Those who “pass” the screenings are invited to stay and often promised a payment of around 10,000 rubles ($170) which they may or may not get. Sometimes their Ukrainian passports are taken away from them and they are offered the chance to obtain Russian citizenship instead. Sometimes they are pressured to sign documents incriminating the Ukrainian government and army.

Those with no money or contacts in Russia – the majority, by most accounts – can only go where they are sent. The AP verified that Ukrainians received temporary housing in more than two dozen Russian cities and towns.

However, the AP investigation also revealed signs of dissent in Russia from the government’s narrative that Ukrainians are saved from the Nazis. Almost all of the refugees interviewed by the AP spoke with gratitude of Russians who quietly helped them through an underground network, collecting documents, finding shelter, buying train and bus tickets, exchanging Ukrainian hryvnia for rubles Russians and even dragging makeshift luggage containing the remains of their pre-war lives.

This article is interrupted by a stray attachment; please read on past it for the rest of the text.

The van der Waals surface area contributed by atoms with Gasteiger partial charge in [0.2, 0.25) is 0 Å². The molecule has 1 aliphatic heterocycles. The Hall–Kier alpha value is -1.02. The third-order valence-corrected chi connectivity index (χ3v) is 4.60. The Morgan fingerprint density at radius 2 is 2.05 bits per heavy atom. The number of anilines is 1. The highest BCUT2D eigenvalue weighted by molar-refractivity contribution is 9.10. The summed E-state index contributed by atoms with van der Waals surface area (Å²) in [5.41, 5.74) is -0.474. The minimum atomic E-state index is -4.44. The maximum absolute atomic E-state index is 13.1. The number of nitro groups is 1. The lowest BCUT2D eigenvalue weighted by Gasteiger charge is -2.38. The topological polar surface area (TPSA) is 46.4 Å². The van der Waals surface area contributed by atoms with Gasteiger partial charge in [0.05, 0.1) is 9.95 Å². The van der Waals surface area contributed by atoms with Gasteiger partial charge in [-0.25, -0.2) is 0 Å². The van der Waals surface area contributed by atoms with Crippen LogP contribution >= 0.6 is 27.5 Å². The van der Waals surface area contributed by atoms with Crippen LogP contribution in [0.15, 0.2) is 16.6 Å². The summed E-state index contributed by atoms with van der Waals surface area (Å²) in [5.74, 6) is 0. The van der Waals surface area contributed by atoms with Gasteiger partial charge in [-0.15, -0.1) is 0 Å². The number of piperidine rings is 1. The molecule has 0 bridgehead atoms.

The investigation is the most thorough to date into transfers, based on interviews with 36 Ukrainians mostly from Mariupol who left for Russia, 11 of whom are still there and others in Estonia, Lithuania, Poland, Georgia, Ireland, Germany and Norway. The AP also relied on interviews with Russian underground volunteers, video footage, Russian legal documents and Russian state media.

Exhausted and starving in the basement of Mariupol, Zadoyanov finally accepted the idea of ​​evacuation. Buses went only to Russia.

Along the way, Russian authorities searched his phone and questioned him. Zadoyanov was asked what it meant to be baptized and if he had sexual feelings towards a boy from the camp.